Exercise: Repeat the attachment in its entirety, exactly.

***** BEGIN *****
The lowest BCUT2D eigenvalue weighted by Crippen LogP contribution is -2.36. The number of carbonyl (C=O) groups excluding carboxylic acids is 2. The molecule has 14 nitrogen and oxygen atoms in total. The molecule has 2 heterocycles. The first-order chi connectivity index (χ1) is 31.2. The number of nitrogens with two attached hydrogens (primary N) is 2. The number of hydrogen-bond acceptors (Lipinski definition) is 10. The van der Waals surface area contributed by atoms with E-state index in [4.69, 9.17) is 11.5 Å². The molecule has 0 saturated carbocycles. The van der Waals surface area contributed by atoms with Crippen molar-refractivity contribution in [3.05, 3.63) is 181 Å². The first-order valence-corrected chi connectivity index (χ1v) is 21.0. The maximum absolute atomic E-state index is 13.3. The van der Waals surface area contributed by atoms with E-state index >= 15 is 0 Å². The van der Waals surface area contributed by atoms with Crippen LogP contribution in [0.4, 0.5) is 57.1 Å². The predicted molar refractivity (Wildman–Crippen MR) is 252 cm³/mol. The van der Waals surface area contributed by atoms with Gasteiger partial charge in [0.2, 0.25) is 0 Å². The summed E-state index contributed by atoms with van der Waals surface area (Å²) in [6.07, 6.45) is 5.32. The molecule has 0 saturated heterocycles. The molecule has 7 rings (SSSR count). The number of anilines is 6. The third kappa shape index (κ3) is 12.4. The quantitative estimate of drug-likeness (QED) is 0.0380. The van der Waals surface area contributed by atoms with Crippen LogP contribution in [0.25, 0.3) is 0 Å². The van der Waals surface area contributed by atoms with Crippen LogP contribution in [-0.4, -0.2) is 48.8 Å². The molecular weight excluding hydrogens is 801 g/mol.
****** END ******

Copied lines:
The lowest BCUT2D eigenvalue weighted by Crippen LogP contribution is -2.36. The number of carbonyl (C=O) groups excluding carboxylic acids is 2. The molecule has 14 nitrogen and oxygen atoms in total. The molecule has 2 heterocycles. The first-order chi connectivity index (χ1) is 31.2. The number of nitrogens with two attached hydrogens (primary N) is 2. The number of hydrogen-bond acceptors (Lipinski definition) is 10. The van der Waals surface area contributed by atoms with E-state index in [4.69, 9.17) is 11.5 Å². The molecule has 0 saturated carbocycles. The van der Waals surface area contributed by atoms with Crippen molar-refractivity contribution in [3.05, 3.63) is 181 Å². The first-order valence-corrected chi connectivity index (χ1v) is 21.0. The maximum absolute atomic E-state index is 13.3. The van der Waals surface area contributed by atoms with E-state index >= 15 is 0 Å². The van der Waals surface area contributed by atoms with Crippen LogP contribution in [0.4, 0.5) is 57.1 Å². The predicted molar refractivity (Wildman–Crippen MR) is 252 cm³/mol. The van der Waals surface area contributed by atoms with Gasteiger partial charge in [0.2, 0.25) is 0 Å². The summed E-state index contributed by atoms with van der Waals surface area (Å²) in [6.07, 6.45) is 5.32. The molecule has 0 saturated heterocycles. The molecule has 7 rings (SSSR count). The number of anilines is 6. The third kappa shape index (κ3) is 12.4. The quantitative estimate of drug-likeness (QED) is 0.0380. The van der Waals surface area contributed by atoms with Crippen LogP contribution in [0.25, 0.3) is 0 Å². The van der Waals surface area contributed by atoms with Crippen LogP contribution in [-0.4, -0.2) is 48.8 Å². The molecular weight excluding hydrogens is 801 g/mol.